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Immune System

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Immune Cells and Their Products

The immune system stockpiles a huge arsenal of cells, not only lymphocytes but also cell-devouring phagocytes and their relatives. Some immune cells take on all intruders, whereas others are trained on highly specific targets. To work effectively, most immune cells need the cooperation of their comrades. Sometimes immune cells communicate by direct physical contact, and sometimes they communicate releasing chemical messengers.

An antibody is made up of two heavy chains and two light chains. The variable region, which differs from one antibody to the next, allows an antibody to recognize its matching antigen.
An antibody is made up of two heavy chains and two light chains. The variable region, which differs from one antibody to the next, allows an antibody to recognize its matching antigen. View credit information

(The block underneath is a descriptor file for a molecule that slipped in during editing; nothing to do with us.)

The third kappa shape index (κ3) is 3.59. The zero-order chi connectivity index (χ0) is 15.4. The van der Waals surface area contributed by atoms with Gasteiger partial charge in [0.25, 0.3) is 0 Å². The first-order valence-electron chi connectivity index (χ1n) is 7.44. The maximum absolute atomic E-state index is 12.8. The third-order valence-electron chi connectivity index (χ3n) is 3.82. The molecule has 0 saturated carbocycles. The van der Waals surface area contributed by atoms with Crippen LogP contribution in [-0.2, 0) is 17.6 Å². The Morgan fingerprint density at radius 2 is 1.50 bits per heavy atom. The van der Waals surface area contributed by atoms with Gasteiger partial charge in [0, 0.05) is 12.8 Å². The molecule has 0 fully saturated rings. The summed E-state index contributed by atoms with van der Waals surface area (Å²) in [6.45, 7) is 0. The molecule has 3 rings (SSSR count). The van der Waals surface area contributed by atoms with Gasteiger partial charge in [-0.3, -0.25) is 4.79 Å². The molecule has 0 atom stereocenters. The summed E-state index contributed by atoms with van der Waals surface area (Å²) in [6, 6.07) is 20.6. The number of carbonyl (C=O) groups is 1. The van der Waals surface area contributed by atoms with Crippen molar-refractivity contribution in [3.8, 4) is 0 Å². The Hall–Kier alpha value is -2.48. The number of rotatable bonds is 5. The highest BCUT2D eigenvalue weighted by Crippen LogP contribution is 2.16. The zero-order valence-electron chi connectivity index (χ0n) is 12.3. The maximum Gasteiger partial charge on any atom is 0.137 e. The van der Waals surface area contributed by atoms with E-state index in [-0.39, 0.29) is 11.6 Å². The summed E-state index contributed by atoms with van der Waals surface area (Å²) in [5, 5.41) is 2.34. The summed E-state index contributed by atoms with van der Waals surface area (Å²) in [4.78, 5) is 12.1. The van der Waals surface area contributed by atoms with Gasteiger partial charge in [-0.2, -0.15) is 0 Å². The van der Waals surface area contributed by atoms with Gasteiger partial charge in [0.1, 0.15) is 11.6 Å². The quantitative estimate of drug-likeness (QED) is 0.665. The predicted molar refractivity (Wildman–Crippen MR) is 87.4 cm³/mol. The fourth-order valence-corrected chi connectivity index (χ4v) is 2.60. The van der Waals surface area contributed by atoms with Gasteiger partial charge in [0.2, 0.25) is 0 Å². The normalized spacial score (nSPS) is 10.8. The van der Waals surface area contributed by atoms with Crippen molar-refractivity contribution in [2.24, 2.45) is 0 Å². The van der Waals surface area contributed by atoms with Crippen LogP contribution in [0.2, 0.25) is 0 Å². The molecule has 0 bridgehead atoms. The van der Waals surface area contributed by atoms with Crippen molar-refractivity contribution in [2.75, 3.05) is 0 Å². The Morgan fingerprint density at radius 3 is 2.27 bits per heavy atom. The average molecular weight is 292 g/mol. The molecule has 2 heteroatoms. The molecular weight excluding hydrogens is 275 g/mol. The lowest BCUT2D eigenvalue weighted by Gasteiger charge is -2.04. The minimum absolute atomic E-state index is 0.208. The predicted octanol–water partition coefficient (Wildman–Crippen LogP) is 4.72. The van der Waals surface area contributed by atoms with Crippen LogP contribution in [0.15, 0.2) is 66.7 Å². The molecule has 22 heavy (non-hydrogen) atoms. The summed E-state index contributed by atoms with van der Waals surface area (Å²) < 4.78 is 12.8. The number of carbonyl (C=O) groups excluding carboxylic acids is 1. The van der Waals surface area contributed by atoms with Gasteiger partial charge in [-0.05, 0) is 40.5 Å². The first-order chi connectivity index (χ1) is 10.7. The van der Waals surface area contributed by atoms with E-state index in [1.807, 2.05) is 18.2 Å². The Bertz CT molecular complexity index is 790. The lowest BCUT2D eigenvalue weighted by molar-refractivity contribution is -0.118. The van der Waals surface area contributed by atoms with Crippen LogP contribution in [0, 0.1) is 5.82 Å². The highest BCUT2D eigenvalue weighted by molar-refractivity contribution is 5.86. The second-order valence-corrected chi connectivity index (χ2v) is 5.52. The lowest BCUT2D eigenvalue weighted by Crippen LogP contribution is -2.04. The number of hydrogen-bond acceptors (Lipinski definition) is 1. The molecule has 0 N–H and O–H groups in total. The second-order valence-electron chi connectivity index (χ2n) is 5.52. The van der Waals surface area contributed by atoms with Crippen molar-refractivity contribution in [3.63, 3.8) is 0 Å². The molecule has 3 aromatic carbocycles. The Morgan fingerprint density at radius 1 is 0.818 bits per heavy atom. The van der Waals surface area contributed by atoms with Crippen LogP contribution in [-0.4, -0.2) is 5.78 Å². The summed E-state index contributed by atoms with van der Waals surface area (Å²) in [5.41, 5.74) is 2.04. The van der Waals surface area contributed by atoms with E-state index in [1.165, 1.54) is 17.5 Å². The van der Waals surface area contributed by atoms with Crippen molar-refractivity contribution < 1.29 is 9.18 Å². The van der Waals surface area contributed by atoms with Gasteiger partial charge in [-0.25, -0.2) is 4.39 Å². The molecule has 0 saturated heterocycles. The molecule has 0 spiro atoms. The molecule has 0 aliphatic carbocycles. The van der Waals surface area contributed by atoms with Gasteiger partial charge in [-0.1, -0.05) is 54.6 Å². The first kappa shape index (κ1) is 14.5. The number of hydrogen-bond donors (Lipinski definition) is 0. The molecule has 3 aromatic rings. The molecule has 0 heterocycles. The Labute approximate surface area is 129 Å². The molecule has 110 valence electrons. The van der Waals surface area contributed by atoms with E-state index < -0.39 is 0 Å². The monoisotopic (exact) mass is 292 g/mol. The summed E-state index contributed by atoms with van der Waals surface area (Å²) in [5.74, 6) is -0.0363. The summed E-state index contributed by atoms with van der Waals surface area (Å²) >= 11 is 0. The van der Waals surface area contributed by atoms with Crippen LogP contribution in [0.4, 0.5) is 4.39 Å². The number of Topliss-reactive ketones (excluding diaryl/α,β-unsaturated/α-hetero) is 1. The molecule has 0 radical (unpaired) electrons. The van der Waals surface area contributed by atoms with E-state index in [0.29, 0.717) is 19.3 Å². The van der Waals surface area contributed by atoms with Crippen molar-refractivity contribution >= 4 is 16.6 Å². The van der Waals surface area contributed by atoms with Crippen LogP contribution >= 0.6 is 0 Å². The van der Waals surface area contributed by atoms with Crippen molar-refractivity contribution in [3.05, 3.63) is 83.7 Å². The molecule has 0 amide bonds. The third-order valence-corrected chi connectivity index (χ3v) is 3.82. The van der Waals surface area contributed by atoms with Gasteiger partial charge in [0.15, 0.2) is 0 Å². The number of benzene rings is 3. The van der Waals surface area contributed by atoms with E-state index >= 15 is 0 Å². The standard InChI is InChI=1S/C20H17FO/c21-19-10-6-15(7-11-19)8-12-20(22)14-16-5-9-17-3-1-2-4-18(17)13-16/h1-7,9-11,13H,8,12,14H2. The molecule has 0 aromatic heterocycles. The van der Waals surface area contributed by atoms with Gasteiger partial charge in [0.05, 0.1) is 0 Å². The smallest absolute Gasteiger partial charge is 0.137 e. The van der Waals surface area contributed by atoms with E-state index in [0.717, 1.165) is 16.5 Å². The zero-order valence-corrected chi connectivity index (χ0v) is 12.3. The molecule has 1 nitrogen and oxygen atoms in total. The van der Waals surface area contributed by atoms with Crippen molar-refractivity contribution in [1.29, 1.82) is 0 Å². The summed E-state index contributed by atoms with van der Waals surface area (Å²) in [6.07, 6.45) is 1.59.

The immune system stores just a few of each kind of the different cells needed to recognize millions of possible enemies. When an antigen first appears, the few immune cells that can respond to it multiply into a full-scale army of cells. After their job is done, the immune cells fade away, leaving sentries behind to watch for future attacks.

All immune cells begin as immature stem cells in the bone marrow. They respond to different cytokines and other chemical signals to grow into specific immune cell types, such as T cells, B cells, or phagocytes. Because stem cells have not yet committed to a particular future, their use presents an interesting possibility for treating some immune system disorders. Researchers currently are investigating if a person’s own stem cells can be used to regenerate damaged immune responses in autoimmune diseases and in immune deficiency disorders, such as HIV infection.

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Last Updated October 02, 2008